Trump's new Clean Water Act draws criticism from environmentalists, support from developers, farmers

By Amanda Schmidt, AccuWeather staff writer
December 14, 2018, 9:05:18 PM EST


Countless wetlands and thousands of miles of United States waterways would no longer be federally protected by the Clean Water Act under a new proposal by the Trump administration.

The U.S. Environmental Protection Agency (EPA) and the Department of the Army (DA) proposed a new definition of the “waters of the United States,” or WOTUS, that clarifies federal authority under the Clean Water Act, on Tuesday, Dec. 11.

The proposal aims to provide a “straightforward definition that would result in significant cost savings, protect the nation’s navigable waters, help sustain economic growth, and reduce barriers to business development,” according to the press release.

Trump Clean Water Act 2018

An Egret looks for food along Valhalla Pond Tuesday, Dec. 11, 2018, in Riverview, Fla. The Trump administration on Tuesday proposed withdrawing federal protections for countless waterways and wetlands across the country. (AP Photo/Chris O'Meara)


“Our proposal would replace the Obama EPA’s 2015 definition with one that respects the limits of the Clean Water Act and provides states and landowners the certainty they need to manage their natural resources and grow local economies,” EPA Acting Administrator Andrew Wheeler said in the press release.

Wheeler said the administration hopes to clearly define the difference between federally protected waterways and state protected waterways. The simpler and clearer definition will help landowners understand whether a project on their property will require a federal permit or not, without spending thousands of dollars on engineering and legal professionals.

The agencies’ proposal is the second step in a two-step process to review and revise the definition of WOTUS consistent with President Trump's February 2017 Executive Order entitled “Restoring the Rule of Law, Federalism, and Economic Growth by Reviewing the ‘Waters of the United States’ Rule.”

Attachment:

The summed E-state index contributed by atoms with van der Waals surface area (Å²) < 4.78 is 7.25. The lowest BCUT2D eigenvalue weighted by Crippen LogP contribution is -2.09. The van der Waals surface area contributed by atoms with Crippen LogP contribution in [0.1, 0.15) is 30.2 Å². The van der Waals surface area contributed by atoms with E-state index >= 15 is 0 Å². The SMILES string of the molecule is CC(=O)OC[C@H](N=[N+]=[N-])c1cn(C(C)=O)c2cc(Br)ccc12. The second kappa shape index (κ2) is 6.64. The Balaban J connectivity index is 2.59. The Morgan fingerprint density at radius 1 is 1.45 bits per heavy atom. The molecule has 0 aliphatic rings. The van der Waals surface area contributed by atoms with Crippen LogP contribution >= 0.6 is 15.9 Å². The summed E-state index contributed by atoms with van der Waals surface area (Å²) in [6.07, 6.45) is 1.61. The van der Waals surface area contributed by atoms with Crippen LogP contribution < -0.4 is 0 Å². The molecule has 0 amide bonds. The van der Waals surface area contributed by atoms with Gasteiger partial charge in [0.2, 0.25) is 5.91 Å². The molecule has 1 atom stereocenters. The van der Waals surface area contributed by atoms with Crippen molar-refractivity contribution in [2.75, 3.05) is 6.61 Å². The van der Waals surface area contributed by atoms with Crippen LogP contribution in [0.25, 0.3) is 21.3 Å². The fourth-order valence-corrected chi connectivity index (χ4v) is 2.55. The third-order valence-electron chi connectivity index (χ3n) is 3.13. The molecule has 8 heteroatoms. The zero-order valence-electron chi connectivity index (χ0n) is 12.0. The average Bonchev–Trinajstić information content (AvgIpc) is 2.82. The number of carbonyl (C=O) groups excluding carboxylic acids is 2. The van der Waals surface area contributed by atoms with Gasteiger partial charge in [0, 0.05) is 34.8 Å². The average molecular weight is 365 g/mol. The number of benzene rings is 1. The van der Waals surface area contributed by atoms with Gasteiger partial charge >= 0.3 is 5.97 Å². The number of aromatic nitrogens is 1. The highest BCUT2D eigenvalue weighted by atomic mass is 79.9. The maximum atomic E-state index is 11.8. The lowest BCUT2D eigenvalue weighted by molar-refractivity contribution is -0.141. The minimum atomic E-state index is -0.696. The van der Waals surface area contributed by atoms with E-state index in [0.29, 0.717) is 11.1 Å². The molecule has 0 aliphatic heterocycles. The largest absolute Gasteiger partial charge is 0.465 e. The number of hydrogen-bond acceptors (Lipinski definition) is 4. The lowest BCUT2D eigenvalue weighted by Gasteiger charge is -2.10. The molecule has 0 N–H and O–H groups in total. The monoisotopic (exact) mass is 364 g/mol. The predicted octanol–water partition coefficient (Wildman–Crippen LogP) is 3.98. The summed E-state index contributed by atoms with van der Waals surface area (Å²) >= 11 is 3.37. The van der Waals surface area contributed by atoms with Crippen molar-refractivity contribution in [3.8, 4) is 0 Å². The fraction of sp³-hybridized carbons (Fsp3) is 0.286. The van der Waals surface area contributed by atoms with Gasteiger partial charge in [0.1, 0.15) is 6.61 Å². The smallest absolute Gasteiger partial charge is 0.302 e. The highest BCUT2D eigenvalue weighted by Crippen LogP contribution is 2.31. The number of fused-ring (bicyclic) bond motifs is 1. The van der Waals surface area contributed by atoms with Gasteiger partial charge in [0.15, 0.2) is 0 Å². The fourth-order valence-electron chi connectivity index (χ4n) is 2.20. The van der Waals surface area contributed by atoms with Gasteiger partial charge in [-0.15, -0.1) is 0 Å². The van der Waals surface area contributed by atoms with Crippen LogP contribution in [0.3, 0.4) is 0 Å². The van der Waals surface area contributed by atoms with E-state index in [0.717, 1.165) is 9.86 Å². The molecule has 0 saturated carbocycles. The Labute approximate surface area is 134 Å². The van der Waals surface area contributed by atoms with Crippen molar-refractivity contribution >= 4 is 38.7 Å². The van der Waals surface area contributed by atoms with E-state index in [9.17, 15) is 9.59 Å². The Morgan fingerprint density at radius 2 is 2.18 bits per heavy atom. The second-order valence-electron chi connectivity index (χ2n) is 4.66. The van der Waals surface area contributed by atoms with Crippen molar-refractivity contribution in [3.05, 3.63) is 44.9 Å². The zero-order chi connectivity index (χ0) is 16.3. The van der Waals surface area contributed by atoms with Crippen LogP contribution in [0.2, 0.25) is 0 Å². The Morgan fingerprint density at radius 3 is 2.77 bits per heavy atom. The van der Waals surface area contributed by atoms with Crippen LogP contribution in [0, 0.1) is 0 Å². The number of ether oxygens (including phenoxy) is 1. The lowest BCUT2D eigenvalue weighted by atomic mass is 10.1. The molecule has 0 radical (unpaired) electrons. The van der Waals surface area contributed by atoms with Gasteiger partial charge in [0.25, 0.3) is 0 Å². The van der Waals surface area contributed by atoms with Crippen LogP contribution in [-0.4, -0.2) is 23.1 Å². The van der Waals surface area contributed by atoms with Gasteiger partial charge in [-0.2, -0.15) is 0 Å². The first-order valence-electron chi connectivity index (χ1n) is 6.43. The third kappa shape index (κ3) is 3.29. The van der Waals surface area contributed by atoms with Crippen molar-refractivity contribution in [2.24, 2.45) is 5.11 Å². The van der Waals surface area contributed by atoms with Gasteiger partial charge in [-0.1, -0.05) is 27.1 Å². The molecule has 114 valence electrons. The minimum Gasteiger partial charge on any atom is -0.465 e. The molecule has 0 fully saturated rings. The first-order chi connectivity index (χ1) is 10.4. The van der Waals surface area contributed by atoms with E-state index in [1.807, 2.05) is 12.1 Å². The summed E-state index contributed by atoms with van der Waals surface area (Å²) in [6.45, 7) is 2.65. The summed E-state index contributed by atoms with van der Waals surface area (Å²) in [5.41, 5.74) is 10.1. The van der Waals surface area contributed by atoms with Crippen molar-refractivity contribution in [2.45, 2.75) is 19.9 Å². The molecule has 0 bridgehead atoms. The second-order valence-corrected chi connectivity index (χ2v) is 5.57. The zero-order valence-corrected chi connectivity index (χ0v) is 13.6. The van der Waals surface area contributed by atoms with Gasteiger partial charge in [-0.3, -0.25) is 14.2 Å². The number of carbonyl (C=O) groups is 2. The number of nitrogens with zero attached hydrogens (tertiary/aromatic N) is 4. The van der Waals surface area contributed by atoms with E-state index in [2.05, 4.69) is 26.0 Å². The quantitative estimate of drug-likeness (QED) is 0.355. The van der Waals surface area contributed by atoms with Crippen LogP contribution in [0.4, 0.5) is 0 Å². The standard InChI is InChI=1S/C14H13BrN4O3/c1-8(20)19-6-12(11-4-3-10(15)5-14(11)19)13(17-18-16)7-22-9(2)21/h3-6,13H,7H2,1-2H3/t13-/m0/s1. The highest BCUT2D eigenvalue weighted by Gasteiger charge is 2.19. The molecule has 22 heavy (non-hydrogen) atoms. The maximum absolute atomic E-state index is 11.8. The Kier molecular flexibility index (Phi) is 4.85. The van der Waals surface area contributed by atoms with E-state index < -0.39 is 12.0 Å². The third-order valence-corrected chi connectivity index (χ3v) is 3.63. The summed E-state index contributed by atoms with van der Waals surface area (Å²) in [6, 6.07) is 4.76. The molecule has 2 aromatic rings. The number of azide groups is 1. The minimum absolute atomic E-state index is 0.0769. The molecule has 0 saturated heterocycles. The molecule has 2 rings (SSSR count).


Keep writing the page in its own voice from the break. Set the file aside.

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The Executive Order states that it is in the national interest "to ensure that the nation's navigable waters are kept free from pollution, while at the same time promoting economic growth, minimizing regulatory uncertainty, and showing due regard for the roles of Congress and the states under the Constitution."

“We focused on developing an implementable definition that balances local and national interests under the Clean Water Act,” said R.D. James, assistant secretary of the Army for Civil Works.

“I have heard from a wide range of stakeholders on Clean Water Act implementation challenges. This proposed definition provides a common-sense approach to managing our nation's waters,” James said.

clean water act trump 2018

A puddle blocks a path that leads into the Panther Island Mitigation Bank, Thursday, June 7, 2018, near Naples, Fla. Experts say Trump administration’s move to redefine what constitutes a waterway under federal law is threatening a uniquely American effort to save wetlands from destruction. (AP Photo/Brynn Anderson)


The proposed change widely differs from the definition put forward by the Obama administration in 2015, which aimed to broaden federal clean water protections to include not only those large waterways but also the smaller streams and tributaries that feed into them.

Obama’s Clean Water Act had received harsh backlash from Republican opponents, agriculture groups and real estate developers, which have criticized the move as a regulatory overreach.

Opponents to the Obama’s rule have sued in 28 states, blocking the 2015 definition from going into effect in regions across the South and West, but it has been implemented in 22 states.